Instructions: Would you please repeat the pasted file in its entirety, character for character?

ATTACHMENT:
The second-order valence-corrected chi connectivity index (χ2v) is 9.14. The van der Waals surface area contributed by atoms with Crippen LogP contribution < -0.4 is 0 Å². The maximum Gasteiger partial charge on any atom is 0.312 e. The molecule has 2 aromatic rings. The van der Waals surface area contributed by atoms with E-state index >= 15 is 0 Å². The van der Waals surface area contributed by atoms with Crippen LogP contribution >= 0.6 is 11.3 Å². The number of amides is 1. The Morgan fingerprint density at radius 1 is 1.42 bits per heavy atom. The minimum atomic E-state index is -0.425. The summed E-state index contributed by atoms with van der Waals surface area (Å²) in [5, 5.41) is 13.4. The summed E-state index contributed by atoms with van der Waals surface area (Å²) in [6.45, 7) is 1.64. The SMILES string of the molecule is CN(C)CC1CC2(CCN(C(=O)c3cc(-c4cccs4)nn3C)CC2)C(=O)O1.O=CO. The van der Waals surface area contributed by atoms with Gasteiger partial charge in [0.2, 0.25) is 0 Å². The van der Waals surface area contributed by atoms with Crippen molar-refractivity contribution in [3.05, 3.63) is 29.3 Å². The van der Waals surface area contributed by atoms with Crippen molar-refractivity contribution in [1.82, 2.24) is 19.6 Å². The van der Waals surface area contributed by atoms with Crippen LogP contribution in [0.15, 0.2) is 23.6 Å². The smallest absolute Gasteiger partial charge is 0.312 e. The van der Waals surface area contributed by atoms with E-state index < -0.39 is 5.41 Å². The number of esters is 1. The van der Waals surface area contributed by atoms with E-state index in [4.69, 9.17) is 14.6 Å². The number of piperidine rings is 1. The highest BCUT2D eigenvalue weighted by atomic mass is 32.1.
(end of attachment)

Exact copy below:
The second-order valence-corrected chi connectivity index (χ2v) is 9.14. The van der Waals surface area contributed by atoms with Crippen LogP contribution < -0.4 is 0 Å². The maximum Gasteiger partial charge on any atom is 0.312 e. The molecule has 2 aromatic rings. The van der Waals surface area contributed by atoms with E-state index >= 15 is 0 Å². The van der Waals surface area contributed by atoms with Crippen LogP contribution >= 0.6 is 11.3 Å². The number of amides is 1. The Morgan fingerprint density at radius 1 is 1.42 bits per heavy atom. The minimum atomic E-state index is -0.425. The summed E-state index contributed by atoms with van der Waals surface area (Å²) in [5, 5.41) is 13.4. The summed E-state index contributed by atoms with van der Waals surface area (Å²) in [6.45, 7) is 1.64. The SMILES string of the molecule is CN(C)CC1CC2(CCN(C(=O)c3cc(-c4cccs4)nn3C)CC2)C(=O)O1.O=CO. The van der Waals surface area contributed by atoms with Gasteiger partial charge in [0.2, 0.25) is 0 Å². The van der Waals surface area contributed by atoms with Crippen molar-refractivity contribution in [3.05, 3.63) is 29.3 Å². The van der Waals surface area contributed by atoms with Crippen molar-refractivity contribution in [1.82, 2.24) is 19.6 Å². The van der Waals surface area contributed by atoms with Crippen LogP contribution in [0.15, 0.2) is 23.6 Å². The smallest absolute Gasteiger partial charge is 0.312 e. The van der Waals surface area contributed by atoms with E-state index < -0.39 is 5.41 Å². The number of esters is 1. The van der Waals surface area contributed by atoms with E-state index in [4.69, 9.17) is 14.6 Å². The number of piperidine rings is 1. The highest BCUT2D eigenvalue weighted by atomic mass is 32.1.